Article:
How my tattoo helped me take my body back

After flirting via text message for a few months while I was away at an internship, I came home and starting casually dating a boy that I had known for only a short while. He was nice and cute, with short dark hair and vintage glasses. He was also covered in tattoos, an entire sleeve on his left arm, a half sleeve on his right, and other small and big pieces on the rest of his body.

We were having coffee one day when I asked him about one in particular, a lighthouse on his forearm. He smiled and told me about how he had always felt very connected to the water. Then, lowering his voice, he told me something else.

“I love tattoos, but I don’t really like them on girls.”

Immediately, I felt my cheeks get hot. He had no way of knowing, but I had a small tattoo on my ribcage and was thinking about getting another on my left thigh. Through the vapid smile suspended over the lip of his mug, I got the feeling that he felt like he was doing me a favor by telling me this, as if he was giving me the unofficial nod of approval.

When my great-grandmother emigrated from England to the United States after the second World War, she wasn’t able to bring much, other than supplies for my then-one-year-old grandmother and teacups that she had wrapped carefully in her clothes. She was a war bride who met my great-grandfather, an American soldier, where he was stationed near her English hometown. After the war ended, my great-grandmother left her mother and sisters to go live with my Papa and his Ojibwe-speaking family on an Indian reservation in rural Michigan. The teacups were the one thing she had to remind her of home.

Those same teacups now sit in my grandmother’s china cabinet, out of reach from where I would sit as a child to admire the swirls of bright flowers against white porcelain and ask about Nan’s childhood in England.

When I decided I wanted the tattoo, I carefully took photos of each of those teacups, running my fingers over the slight chips, the insignias on the bottoms, and then I brought those photos to my tattoo artist. He drew me a beautiful floral arrangement, pointing out how each flower connected to one of my photos that he had spread out on his desk. I loved it on paper, and four hours later, I loved it even more on my skin.

The first time my mom saw my newly ink-stained leg, she winced as if I had reached up and hit her. Parents often don’t like to see tattoos on their children, which is a reasonable reaction, especially considering that they’ve spent our entire lives trying to keep us safe from things like needles. My mom winced for that reason, I’m sure, but she also winced for another: “Now you can never be a model.”

Her reaction didn’t surprise me. Whenever I experienced those all-too-familiar bouts of self-doubt in my college career, modeling was the direction that she had pushed me towards. There is nothing wrong with wanting to be a model, and I was flattered that she genuinely believed I could do it, but the problem was that I knew I would have to lose around twenty pounds from my already thin frame in order to be successful. In my life, I have experienced periods of intense struggle with body image, so there was little appeal for me to pursue a career path where my weight would constantly be scrutinized. For that reason and for others, modeling was something that I was 100 percent sure I did not want to pursue. Still, the disappointment in my mother’s eyes made me feel like I had thrown my entire future away.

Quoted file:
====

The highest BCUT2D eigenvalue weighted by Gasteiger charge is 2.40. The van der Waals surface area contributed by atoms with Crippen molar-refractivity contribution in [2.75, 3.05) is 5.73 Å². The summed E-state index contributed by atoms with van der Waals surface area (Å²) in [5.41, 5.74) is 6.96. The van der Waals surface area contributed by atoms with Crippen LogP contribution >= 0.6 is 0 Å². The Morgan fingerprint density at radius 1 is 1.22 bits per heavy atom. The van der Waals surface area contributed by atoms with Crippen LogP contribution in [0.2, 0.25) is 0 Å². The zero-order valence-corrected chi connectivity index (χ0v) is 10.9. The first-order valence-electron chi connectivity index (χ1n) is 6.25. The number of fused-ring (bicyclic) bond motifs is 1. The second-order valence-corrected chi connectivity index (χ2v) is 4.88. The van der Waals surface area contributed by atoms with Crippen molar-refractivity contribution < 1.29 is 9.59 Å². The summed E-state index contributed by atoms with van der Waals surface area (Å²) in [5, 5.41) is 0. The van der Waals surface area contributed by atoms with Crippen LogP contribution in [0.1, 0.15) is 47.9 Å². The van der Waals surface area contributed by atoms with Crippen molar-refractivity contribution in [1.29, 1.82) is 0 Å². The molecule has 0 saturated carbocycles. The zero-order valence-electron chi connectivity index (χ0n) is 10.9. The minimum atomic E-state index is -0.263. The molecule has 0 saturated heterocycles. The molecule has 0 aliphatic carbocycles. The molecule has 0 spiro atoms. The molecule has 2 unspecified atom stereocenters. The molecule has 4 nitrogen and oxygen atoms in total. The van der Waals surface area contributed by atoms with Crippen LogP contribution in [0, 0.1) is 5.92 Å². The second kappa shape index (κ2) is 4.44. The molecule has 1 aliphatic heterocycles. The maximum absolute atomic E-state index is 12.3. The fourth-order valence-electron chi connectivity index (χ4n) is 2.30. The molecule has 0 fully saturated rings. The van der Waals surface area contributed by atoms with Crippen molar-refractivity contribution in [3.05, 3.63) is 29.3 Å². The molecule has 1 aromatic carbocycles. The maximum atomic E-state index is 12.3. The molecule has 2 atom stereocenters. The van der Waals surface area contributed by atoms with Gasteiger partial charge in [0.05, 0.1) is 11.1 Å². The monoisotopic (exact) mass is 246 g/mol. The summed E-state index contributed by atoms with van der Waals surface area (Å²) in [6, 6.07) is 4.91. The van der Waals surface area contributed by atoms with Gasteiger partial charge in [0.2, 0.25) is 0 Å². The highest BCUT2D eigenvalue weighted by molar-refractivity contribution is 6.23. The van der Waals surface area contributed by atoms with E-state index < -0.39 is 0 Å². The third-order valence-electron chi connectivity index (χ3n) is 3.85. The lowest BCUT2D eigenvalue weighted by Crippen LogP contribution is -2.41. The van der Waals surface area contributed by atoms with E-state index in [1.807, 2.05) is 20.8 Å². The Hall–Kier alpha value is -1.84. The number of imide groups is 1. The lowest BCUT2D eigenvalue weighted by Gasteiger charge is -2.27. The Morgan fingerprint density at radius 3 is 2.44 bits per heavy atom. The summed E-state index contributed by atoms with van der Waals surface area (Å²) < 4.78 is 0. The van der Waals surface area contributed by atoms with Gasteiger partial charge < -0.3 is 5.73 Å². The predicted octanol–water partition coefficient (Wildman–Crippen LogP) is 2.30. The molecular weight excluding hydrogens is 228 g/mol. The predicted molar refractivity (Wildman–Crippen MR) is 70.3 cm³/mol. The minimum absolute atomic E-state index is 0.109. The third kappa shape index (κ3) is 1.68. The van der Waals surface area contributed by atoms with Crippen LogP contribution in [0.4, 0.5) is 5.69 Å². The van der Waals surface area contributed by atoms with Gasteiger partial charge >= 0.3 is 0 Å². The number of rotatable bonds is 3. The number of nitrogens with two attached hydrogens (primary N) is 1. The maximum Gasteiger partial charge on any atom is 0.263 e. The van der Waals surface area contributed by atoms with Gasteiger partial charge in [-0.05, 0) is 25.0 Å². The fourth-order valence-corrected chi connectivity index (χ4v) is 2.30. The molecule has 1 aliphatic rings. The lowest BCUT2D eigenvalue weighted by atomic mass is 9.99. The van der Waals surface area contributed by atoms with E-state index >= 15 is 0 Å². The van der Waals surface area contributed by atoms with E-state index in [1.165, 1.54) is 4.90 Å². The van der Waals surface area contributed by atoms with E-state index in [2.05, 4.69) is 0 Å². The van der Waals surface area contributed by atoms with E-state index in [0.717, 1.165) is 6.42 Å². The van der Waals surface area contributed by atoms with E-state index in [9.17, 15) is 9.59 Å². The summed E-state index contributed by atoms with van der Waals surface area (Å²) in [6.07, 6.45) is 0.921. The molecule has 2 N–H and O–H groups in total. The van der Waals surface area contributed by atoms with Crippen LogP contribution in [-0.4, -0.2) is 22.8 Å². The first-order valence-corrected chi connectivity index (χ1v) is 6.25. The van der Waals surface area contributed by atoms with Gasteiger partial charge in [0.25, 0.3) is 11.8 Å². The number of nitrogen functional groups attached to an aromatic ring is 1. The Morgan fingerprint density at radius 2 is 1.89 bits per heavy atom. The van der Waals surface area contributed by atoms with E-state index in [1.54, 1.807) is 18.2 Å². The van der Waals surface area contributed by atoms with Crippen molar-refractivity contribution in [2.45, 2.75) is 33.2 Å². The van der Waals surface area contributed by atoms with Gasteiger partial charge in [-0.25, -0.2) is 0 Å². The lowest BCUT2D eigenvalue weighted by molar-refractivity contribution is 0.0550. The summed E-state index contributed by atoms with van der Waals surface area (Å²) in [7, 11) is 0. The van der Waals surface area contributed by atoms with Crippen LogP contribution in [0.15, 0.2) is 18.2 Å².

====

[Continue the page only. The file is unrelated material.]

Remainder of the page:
For the first few months after I got my tattoo, I found myself justifying it to everyone, telling them the entire long, personal story. I waited for waitresses to nod, for family members to relax their furrowed brows. I wanted strangers to give some indicator that they approved of what I had done to my body. I remembered countless other times when people had sought out an explanation for every birthmark, scar, and freckle on my body, and how I had always given it to them.

Eventually, I stopped caring about whether or not my partners would find my tattoo attractive or if I had squandered my chances at a career path that I didn’t even want. I stopped trying to appease the opinions of shopkeepers and great-aunts-twice-removed.

Now, with my scarred, cellulite-decorated, razor-burned thighs splayed out flat against the ground, taking up the space that they are fully entitled to, I run my fingers over the English rose and morning glory, the African violets and oxeye daisy. I think about where I came from, and the sacrifices my great-grandmother made to keep our family together. I think about what it felt like to have the ink pressed into my body with dozens of needles. I think about choices.

Mostly, I think about my body, because it is beautiful, and it is mine.

Noelle Goffnett talks about burritos the way some people talk about their children. She also has a healthy love for public radio, hockey season, and feminist discourse. You can find an excess of information about her cats on Twitter @NoelleEliza.

[Image via iStock]

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